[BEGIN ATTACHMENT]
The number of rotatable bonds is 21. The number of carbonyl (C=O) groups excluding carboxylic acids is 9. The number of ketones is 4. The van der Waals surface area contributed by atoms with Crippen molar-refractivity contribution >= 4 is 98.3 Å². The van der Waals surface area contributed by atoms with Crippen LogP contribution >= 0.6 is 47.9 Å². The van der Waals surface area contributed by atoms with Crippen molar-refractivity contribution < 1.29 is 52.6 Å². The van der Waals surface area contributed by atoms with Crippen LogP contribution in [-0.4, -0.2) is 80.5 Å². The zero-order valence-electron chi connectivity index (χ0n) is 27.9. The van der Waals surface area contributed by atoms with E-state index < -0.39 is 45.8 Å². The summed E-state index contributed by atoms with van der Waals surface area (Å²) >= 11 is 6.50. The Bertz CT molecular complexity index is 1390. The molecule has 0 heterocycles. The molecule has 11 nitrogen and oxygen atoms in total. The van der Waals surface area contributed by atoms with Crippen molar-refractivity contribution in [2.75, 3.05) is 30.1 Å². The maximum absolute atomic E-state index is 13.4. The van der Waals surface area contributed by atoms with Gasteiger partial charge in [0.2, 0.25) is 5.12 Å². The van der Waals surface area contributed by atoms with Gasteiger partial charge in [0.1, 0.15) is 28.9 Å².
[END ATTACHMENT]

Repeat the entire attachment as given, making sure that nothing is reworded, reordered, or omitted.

The number of rotatable bonds is 21. The number of carbonyl (C=O) groups excluding carboxylic acids is 9. The number of ketones is 4. The van der Waals surface area contributed by atoms with Crippen molar-refractivity contribution >= 4 is 98.3 Å². The van der Waals surface area contributed by atoms with Crippen LogP contribution >= 0.6 is 47.9 Å². The van der Waals surface area contributed by atoms with Crippen molar-refractivity contribution < 1.29 is 52.6 Å². The van der Waals surface area contributed by atoms with Crippen LogP contribution in [-0.4, -0.2) is 80.5 Å². The zero-order valence-electron chi connectivity index (χ0n) is 27.9. The van der Waals surface area contributed by atoms with E-state index < -0.39 is 45.8 Å². The summed E-state index contributed by atoms with van der Waals surface area (Å²) >= 11 is 6.50. The Bertz CT molecular complexity index is 1390. The molecule has 0 heterocycles. The molecule has 11 nitrogen and oxygen atoms in total. The van der Waals surface area contributed by atoms with Crippen molar-refractivity contribution in [2.75, 3.05) is 30.1 Å². The maximum absolute atomic E-state index is 13.4. The van der Waals surface area contributed by atoms with Gasteiger partial charge in [0.2, 0.25) is 5.12 Å². The van der Waals surface area contributed by atoms with Gasteiger partial charge in [0.1, 0.15) is 28.9 Å².